I will end this article with an analogy. Suppose a runner wants to win a gold medal in the Olympics. He trains for years just in order to qualify. Then he trains more and more to be on a level with the best in the world. The day of the gold medal race comes. It is a grueling race, and in the last lap the runner is able to pass other runners and win. He is ecstatic, with a huge smile of satisfaction. He achieved his dreams. When his senses come to him and he realizes what is going on around him, his expression goes from euphoria to confused. He notices everyone cheering for someone else. The whole stadium is clapping for another man, who is being thrown up and down. The gold medal is placed around this man’s neck. Who is this man? Our runner asks himself. Time passes. A few people pat him on the back, but mostly people are cheering this other unknown man. Finally, he is informed as to who this individual is: it is the man in the shoe factory who glued the sole onto the shoes, the very shoes worn by the runner in the competition. Certainly this man did a fine work on the shoes. You may even say that this man was one of many along the path to the runner receiving his gold medal. Yet we know something would be horribly wrong to give to the shoemaker the same amount of cheer and praise as to the runner. This is not a perfect example, but I use it to make some points. I have no doubt that Mary, in obeying God, is an example of someone who deserves to be credited for how God used her and how she responded to God. Just as in the numerous other examples of faith that we have…. Abraham, Moses, Elijah, David, John the Baptist, Peter, Paul, and the list goes on. All of these showed exceptional faith and yet all were human and had their faults. Most importantly, all of these cannot compare to the greatness of our God, to the love that He has for us, to the work that He accomplished for us on the cross. The central theme of the Bible is Jesus. He is anticipated in the Old Testament. He is manifested in the Gospels. He is preached in Acts. He is admonished and praised in the Epistles and his teachings are further explained in them. And in the final book, Revelation, we see His ultimate victory over all Evil and His ability to bring everything to justice. A personal, intimate relationship with this great God is available to all. Amen.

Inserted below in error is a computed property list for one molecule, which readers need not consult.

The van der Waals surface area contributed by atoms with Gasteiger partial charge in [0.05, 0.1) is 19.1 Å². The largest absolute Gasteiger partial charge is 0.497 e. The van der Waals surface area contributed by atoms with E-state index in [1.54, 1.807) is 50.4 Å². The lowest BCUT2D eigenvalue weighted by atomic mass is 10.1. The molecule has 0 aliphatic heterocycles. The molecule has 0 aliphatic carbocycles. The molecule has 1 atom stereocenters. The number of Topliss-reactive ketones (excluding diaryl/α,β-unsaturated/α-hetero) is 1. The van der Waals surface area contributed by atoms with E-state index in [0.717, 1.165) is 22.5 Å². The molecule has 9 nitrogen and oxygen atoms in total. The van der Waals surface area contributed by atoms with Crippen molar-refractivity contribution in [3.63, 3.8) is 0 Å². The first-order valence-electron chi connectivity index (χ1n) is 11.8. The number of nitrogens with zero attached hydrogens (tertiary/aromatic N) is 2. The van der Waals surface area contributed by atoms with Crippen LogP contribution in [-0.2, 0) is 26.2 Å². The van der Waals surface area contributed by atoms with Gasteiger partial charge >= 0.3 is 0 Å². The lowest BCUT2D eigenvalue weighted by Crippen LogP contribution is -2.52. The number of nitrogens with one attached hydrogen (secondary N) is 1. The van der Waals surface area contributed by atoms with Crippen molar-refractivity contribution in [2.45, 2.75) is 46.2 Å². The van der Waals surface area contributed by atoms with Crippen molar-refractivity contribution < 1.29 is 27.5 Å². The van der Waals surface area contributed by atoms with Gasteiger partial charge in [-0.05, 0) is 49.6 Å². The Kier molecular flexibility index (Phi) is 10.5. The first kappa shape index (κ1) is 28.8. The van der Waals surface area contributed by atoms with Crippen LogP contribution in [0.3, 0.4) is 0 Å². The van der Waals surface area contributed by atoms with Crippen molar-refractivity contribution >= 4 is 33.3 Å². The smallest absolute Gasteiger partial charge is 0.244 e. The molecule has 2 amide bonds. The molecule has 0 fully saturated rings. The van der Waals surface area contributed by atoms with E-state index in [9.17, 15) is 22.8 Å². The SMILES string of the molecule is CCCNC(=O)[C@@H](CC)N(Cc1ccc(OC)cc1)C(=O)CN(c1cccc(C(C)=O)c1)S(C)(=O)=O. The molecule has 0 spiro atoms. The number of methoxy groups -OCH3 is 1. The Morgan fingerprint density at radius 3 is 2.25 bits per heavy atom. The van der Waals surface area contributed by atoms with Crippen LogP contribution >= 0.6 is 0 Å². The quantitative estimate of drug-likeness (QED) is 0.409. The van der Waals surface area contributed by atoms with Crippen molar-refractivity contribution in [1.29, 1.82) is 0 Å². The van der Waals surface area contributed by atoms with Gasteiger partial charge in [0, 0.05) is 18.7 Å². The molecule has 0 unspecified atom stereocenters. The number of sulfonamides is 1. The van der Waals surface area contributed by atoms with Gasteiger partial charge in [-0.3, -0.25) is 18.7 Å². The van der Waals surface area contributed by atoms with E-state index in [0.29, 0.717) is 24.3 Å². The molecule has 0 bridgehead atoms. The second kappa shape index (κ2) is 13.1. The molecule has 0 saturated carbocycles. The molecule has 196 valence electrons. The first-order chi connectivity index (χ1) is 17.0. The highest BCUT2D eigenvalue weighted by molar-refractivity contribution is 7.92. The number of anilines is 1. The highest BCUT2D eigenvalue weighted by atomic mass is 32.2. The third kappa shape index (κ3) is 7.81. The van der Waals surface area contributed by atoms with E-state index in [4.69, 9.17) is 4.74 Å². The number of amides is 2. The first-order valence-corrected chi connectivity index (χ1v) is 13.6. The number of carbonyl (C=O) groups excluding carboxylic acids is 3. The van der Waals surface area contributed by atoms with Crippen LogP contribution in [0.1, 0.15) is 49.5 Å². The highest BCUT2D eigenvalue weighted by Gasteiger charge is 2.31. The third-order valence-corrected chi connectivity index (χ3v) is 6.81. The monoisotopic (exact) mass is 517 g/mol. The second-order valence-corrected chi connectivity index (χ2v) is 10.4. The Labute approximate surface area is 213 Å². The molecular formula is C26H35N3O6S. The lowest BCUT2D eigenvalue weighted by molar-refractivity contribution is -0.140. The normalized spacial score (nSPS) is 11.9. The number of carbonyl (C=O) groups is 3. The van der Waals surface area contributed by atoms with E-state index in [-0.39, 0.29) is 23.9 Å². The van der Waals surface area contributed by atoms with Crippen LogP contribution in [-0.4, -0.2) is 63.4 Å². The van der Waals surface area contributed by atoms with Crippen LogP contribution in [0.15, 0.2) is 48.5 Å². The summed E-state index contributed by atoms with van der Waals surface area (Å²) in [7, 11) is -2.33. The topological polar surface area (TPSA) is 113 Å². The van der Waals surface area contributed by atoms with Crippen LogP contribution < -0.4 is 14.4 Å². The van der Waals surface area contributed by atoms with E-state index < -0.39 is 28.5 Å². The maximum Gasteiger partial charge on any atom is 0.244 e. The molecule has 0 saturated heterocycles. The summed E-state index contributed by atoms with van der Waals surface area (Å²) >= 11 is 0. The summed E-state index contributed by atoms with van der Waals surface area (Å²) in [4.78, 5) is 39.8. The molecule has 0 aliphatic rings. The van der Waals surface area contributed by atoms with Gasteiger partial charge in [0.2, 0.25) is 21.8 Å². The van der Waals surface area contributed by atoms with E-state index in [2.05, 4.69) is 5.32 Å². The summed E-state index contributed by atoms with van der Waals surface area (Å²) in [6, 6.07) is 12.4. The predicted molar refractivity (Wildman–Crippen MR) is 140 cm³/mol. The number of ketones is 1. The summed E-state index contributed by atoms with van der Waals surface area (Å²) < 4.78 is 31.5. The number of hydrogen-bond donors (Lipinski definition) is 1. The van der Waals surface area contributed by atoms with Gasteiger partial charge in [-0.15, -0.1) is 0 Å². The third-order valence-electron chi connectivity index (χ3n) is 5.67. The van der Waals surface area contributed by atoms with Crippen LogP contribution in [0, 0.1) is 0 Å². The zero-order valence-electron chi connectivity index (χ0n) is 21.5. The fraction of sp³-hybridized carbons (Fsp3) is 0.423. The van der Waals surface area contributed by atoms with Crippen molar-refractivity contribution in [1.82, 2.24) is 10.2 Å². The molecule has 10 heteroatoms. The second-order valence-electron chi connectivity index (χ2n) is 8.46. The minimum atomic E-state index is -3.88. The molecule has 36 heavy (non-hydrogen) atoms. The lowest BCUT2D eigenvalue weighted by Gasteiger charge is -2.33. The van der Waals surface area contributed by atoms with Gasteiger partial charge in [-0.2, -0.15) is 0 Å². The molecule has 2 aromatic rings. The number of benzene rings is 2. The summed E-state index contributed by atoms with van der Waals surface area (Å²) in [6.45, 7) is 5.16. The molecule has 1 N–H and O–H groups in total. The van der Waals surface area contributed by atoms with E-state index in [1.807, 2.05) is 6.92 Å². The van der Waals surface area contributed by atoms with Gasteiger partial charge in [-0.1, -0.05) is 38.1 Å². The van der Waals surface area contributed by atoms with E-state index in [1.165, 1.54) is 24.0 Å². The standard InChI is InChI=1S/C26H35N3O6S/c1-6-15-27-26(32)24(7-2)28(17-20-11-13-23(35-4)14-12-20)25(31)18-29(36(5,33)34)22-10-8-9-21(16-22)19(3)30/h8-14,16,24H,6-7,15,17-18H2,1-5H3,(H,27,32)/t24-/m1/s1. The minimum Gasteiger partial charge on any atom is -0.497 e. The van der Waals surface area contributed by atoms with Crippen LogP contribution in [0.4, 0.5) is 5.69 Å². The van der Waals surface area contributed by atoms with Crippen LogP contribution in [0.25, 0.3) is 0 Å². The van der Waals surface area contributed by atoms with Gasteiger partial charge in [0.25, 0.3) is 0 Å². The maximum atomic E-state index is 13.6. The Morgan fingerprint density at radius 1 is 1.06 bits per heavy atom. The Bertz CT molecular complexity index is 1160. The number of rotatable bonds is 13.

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No longer blogging